Barbara Fredrickson of UNC is the leading researcher on positivity - her catchall term for a basket of emotions including amusement, appreciation, joy, interest, gratitude, and inspiration. The positive emotions broadness people’s ideas about possible actions, opening our awareness to a wider range of thoughts and making... us more receptive and more creative, she writes. Healthy positive ratios as a calibration between two competing pulls: levity and gravity. Levity is that unseen force that lifts you skyward whereas gravity is the opposite force that pulls you earthward. Unchecked levity leaves you flighty, ungrounded and unreal. Unchecked gravity leaves you collapsed in a heap of misery. Yet, when properly combines, these two opposing forces leave you buoyant.
positiveratio.com has her positivity self test and her book, Positivity Top notch research reveals the 3 to 1 ration that will change your life is an excellent popular intro to her academic work.
Martin Seligman’s book Learned optimism: How to change your mind and your life and his web site: www.authentichappiness.sas.upenn.edu/Default.aspx He says, negative events has an enormous effect on us. Try to de0catastrophize, ask yourself - what are the overall consequences and why are those consequences not nearly as calamitous as they seem on the surface. One way to remain buoyant is to acquire a more realistic sense of what can actually sink you. You can do that by counting your rejections and then celebrating them - enumerate and embrace.
Motivational interviewing. On a scale of 1 to 10 with 1 is the least, how ready are you to study? After the answer, ask the second question - why didn’t you pick a lower number?
Putting content curation into practice is part art form, part science, but mostly about daily practice, writes Kanter. When you prepared to ask question, prepare a list of questions, improve your questions and prioritize your questions.
Practice six pitches:
1. One word pitch. Write 50 word pitches and reduce to one word
2. The question pitch: use this technique, if your arguments are strong and if they are weak, make a statement.
3. The Rhyming pitch: Find the rhyming words from www.rhymezone.com
4. Subject line pitch: create subject line that create curiosity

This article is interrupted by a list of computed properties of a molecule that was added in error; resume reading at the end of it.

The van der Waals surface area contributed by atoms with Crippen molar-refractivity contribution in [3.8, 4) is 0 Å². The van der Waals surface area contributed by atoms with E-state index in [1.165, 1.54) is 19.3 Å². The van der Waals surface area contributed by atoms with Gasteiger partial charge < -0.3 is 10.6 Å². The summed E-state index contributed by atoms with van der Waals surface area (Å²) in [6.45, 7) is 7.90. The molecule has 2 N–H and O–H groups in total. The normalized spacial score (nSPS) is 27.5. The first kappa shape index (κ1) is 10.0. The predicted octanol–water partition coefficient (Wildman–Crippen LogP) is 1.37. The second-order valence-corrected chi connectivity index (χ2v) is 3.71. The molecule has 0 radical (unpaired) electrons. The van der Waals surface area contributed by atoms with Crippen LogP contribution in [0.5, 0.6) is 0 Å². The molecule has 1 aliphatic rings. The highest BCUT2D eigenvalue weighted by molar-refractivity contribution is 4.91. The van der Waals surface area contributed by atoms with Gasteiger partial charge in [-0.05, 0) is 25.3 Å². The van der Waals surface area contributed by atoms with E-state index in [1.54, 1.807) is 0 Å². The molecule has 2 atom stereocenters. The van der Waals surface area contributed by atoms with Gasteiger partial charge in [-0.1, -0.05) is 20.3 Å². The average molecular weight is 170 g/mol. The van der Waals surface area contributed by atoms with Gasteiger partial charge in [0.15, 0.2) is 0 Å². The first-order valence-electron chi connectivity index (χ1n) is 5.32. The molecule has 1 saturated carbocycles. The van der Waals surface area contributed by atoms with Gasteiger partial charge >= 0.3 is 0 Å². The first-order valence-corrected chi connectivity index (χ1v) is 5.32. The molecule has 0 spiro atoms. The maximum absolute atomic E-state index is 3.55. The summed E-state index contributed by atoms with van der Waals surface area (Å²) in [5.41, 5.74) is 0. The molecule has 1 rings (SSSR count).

5. Twitter pitch. Make your point sweet, short & simple
6. Pixar pitch; http://bit,ly/jlVWrG
The Pixar pitch: All of Pixar stories have following common thread. Once upon a time --- everyday,----- one day------. Because of that,-----. Because of that....---------. Until finally ---------------. Try to bring your story into this well known style to catch everyone’s observation.
Answer three key questions.
What do you want them to know, to feel & do?
Collect others pitch and record your own.
Add a visual
Pay attention to sequence and numbers (go first if you are incumbent, last if are the challenger. Granular numbers are more credible than coarse numbers)
Experiment with pecha-kucha.Such presentation contains 20 slides, each of them appear for 20 seconds. Presenters make their pitch in 6inutes 40 seconds of perfectly timed words and images. The format promotes clarity through constraints and because he slides advance automatically presenters must convey their message with both elegance and speed.
Ask people to describe your invisible pitch in three words.
Instead of saying, “yes, but...” to someone’s idea, say, “yes and ...Instead of swirling downward into frustration with Yes, but, “Yes and ‘spirals upward toward possibility. When you stop, you have got a set of options not a sense of futility.
Influence: Science and practice by Robert Cialdini (persuasion)
Made to stick: why some ideas survive and others die by Chip Heath and Dan heath
Switch by Chip Heath and Dan Heath
Mindless eating: why we eat more than we think by Brian Wansink
Nudge: Improving Decisions About health, wealth and happiness by Richard H. Thaler and Cass R. Sunstein.
Impro: Improvisation and the theater by Keith Johnstone
Creating conversation: Improvisation in everyday discourse by R. Keith Sawyer
The creative power of collaboration by R. Keith Sawyer
Improve Wisdom: Don’t prepare, just show up by Patricia Ryan Madosn
The second City Almanac of Improvisation by Anne Libera.